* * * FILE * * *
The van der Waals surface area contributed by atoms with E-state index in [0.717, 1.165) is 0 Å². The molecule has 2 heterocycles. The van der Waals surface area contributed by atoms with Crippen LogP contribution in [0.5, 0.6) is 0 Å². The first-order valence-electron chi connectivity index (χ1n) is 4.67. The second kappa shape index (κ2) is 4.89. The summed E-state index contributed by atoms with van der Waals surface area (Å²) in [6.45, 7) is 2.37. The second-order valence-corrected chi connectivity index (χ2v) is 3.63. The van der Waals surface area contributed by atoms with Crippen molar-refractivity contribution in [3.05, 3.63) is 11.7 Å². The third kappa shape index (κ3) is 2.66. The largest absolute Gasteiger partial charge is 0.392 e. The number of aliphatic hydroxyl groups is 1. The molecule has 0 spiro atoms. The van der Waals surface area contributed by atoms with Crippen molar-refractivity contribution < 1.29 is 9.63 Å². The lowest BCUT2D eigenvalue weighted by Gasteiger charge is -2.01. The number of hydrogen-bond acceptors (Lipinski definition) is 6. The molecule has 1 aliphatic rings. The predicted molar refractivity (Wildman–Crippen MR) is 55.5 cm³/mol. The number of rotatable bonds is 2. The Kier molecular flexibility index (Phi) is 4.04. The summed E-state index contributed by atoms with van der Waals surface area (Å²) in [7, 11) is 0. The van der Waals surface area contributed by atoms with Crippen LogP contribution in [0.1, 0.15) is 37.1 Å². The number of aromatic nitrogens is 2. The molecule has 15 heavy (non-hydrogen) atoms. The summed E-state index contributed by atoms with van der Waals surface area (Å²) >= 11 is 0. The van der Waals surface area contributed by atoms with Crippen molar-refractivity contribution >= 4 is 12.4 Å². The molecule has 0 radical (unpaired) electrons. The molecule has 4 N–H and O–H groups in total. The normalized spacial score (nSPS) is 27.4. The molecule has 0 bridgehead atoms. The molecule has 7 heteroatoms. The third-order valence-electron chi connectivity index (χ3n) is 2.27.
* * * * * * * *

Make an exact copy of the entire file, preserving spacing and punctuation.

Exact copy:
The van der Waals surface area contributed by atoms with E-state index in [0.717, 1.165) is 0 Å². The molecule has 2 heterocycles. The van der Waals surface area contributed by atoms with Crippen LogP contribution in [0.5, 0.6) is 0 Å². The first-order valence-electron chi connectivity index (χ1n) is 4.67. The second kappa shape index (κ2) is 4.89. The summed E-state index contributed by atoms with van der Waals surface area (Å²) in [6.45, 7) is 2.37. The second-order valence-corrected chi connectivity index (χ2v) is 3.63. The van der Waals surface area contributed by atoms with Crippen molar-refractivity contribution in [3.05, 3.63) is 11.7 Å². The third kappa shape index (κ3) is 2.66. The largest absolute Gasteiger partial charge is 0.392 e. The number of aliphatic hydroxyl groups is 1. The molecule has 0 spiro atoms. The van der Waals surface area contributed by atoms with Crippen molar-refractivity contribution < 1.29 is 9.63 Å². The lowest BCUT2D eigenvalue weighted by Gasteiger charge is -2.01. The number of hydrogen-bond acceptors (Lipinski definition) is 6. The molecule has 1 aliphatic rings. The predicted molar refractivity (Wildman–Crippen MR) is 55.5 cm³/mol. The number of rotatable bonds is 2. The Kier molecular flexibility index (Phi) is 4.04. The summed E-state index contributed by atoms with van der Waals surface area (Å²) in [7, 11) is 0. The van der Waals surface area contributed by atoms with Crippen LogP contribution in [0.1, 0.15) is 37.1 Å². The number of aromatic nitrogens is 2. The molecule has 15 heavy (non-hydrogen) atoms. The summed E-state index contributed by atoms with van der Waals surface area (Å²) >= 11 is 0. The van der Waals surface area contributed by atoms with Crippen molar-refractivity contribution >= 4 is 12.4 Å². The molecule has 0 radical (unpaired) electrons. The molecule has 4 N–H and O–H groups in total. The normalized spacial score (nSPS) is 27.4. The molecule has 0 bridgehead atoms. The molecule has 7 heteroatoms. The third-order valence-electron chi connectivity index (χ3n) is 2.27.